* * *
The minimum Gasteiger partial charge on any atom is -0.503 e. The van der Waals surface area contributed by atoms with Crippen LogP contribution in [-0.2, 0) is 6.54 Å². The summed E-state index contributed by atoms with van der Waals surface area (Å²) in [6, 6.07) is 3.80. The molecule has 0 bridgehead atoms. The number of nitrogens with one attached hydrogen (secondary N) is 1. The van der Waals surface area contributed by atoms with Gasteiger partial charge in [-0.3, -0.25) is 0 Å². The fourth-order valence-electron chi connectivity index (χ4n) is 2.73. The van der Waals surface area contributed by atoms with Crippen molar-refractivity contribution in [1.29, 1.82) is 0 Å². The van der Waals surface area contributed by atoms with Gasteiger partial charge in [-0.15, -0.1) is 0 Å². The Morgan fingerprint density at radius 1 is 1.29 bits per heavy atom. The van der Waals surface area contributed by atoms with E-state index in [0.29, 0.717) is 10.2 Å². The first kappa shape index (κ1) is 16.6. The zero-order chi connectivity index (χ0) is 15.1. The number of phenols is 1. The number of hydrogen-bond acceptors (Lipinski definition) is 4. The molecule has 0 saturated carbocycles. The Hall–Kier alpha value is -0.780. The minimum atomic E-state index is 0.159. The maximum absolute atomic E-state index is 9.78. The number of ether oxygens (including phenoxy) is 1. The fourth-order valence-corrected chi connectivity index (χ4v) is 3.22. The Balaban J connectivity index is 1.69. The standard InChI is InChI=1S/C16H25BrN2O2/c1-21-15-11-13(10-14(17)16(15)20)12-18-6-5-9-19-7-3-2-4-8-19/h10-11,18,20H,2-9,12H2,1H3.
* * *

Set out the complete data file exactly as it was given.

The minimum Gasteiger partial charge on any atom is -0.503 e. The van der Waals surface area contributed by atoms with Crippen LogP contribution in [-0.2, 0) is 6.54 Å². The summed E-state index contributed by atoms with van der Waals surface area (Å²) in [6, 6.07) is 3.80. The molecule has 0 bridgehead atoms. The number of nitrogens with one attached hydrogen (secondary N) is 1. The van der Waals surface area contributed by atoms with Gasteiger partial charge in [-0.3, -0.25) is 0 Å². The fourth-order valence-electron chi connectivity index (χ4n) is 2.73. The van der Waals surface area contributed by atoms with Crippen molar-refractivity contribution in [1.29, 1.82) is 0 Å². The van der Waals surface area contributed by atoms with Gasteiger partial charge in [-0.15, -0.1) is 0 Å². The Morgan fingerprint density at radius 1 is 1.29 bits per heavy atom. The van der Waals surface area contributed by atoms with E-state index in [0.29, 0.717) is 10.2 Å². The first kappa shape index (κ1) is 16.6. The zero-order chi connectivity index (χ0) is 15.1. The number of phenols is 1. The number of hydrogen-bond acceptors (Lipinski definition) is 4. The molecule has 0 saturated carbocycles. The Hall–Kier alpha value is -0.780. The minimum atomic E-state index is 0.159. The maximum absolute atomic E-state index is 9.78. The number of ether oxygens (including phenoxy) is 1. The fourth-order valence-corrected chi connectivity index (χ4v) is 3.22. The Balaban J connectivity index is 1.69. The standard InChI is InChI=1S/C16H25BrN2O2/c1-21-15-11-13(10-14(17)16(15)20)12-18-6-5-9-19-7-3-2-4-8-19/h10-11,18,20H,2-9,12H2,1H3.